Wetlands That Mitigate Flooding in Northern Wisconsin at Risk Under Rule Change
From fish and wildlife habitat to natural water purifiers, wetlands play a crucial role in human and environmental health.
Last year, the Clean Water Rule was replaced by the Navigable Waters Protection Rule which modified the Waters of the Unites States definition in the Clean Waters Act.
The rule change means that lakes, streams, some tributaries, and wetlands adjacent to those remain protected, but excludes other streams and isolated wetlands.
It’s a change the Wisconsin Nature Conservancy’s Director of Science and Strategy Nick Miller says was not based on science.
“When the Navigable Waters Protection Rule was first proposed and throughout its development it was made clear by the administration that it was not based on science. It was intentionally not based on science,” said Miller.
The Nature Conservancy and Wisconsin’s Green Fire worked together to assess which wetlands in Wisconsin would no longer qualify for federal protection under the rule change using the Wetlands by Design tool.
The changes mean just over half of Wisconsin’s Wetlands lose federal protection, most of which are in northern Wisconsin and most of which play a key role in mitigating flooding.
“As we see more storms, more intense storms, more frequent storms, wetlands are playing a crucial role in helping to make sure that those floods don’t overwhelm where we live, where we work, where we practice agriculture, etc,” said Miller.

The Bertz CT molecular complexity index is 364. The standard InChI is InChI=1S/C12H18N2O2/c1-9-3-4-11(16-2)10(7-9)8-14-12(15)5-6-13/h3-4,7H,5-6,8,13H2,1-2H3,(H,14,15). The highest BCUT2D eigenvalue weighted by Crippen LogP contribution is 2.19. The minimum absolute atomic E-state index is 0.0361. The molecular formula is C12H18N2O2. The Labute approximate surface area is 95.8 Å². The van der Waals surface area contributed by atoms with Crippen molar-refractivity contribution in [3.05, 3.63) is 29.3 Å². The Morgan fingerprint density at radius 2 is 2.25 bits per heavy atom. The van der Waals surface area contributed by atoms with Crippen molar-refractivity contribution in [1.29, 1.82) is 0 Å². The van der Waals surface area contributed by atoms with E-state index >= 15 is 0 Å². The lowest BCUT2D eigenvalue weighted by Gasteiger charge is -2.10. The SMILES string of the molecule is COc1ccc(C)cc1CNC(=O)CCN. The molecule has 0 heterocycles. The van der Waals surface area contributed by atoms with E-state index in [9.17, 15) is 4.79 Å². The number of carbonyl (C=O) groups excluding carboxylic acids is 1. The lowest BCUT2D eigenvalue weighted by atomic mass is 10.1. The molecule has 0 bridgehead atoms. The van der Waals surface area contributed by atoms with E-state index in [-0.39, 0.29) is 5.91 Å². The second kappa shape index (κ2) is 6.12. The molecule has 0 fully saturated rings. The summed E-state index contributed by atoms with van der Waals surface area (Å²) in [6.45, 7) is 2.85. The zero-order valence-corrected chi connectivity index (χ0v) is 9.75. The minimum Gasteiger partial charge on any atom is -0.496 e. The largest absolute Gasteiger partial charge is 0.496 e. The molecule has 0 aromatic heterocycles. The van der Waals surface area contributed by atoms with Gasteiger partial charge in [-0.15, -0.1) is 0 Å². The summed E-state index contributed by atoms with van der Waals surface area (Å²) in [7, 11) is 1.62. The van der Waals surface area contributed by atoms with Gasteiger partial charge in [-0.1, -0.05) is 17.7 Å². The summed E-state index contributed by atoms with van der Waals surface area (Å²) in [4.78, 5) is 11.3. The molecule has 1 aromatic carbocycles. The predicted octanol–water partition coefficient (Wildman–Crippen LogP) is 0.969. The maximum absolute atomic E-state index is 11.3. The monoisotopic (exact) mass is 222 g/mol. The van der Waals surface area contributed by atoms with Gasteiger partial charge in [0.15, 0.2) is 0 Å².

While more than 3.5 million acres of wetlands lose federal protection under the rule change, it doesn’t mean they have no protections.
Tom Bernthal is a retired DNR Wetlands expert and one of the authors on the Wisconsin’s Green Fire wetland report.
He says this isn’t first time wetlands protections have been rollbacked.
When a 2001 Supreme Court order threatened isolated wetlands, state lawmakers on both sides of the aisle acted to protect them.
Act 6 was passed unanimously.
“Everybody supported it, republicans and democrats. It was truly bipartisan,” said Bernthal.
Even with the state protections, Bernthal says when one loosens it throws doubt onto the other.
“Which caused a lot of confusion and time delays for people who are trying to get business done who need to get a wetland permit,” said Bernthal.
Both Bernthal and Miller would like to see the federal protections restored and make sure Wisconsin stays committed to protecting wetlands.
“This is really a clarion call to make sure that Wisconsin maintains adequate state-level protections for wetlands. We cannot rely on federal level protections to always be there because there’s been a lot of ping-ponging, a lot of back and forth with federal level protections. Meanwhile, we have a had 100% bi-partisan support for wetland protections in our state. We see that as being desirable goal running into the future,” said Miller.
A step beyond that, to end the back and forth, Bernthal wants the conversations around wetlands to change.
“I’d like to suggest we spend less time arguing about what a wetland is. We know what wetlands are. And more time talking about what kind of activities will be allowed and how they will be carried out.”
Miller said the laws come down to a matter of finding balance between protecting wetlands and making room for development.
“Wetlands are natural infrastructure and then we also have built infrastructure. A smart planner would figure out how to make all of those pieces fit together, the natural and the built infrastructure. What you’re see here is disagreement in these policies over the appropriate balance,” said Miller.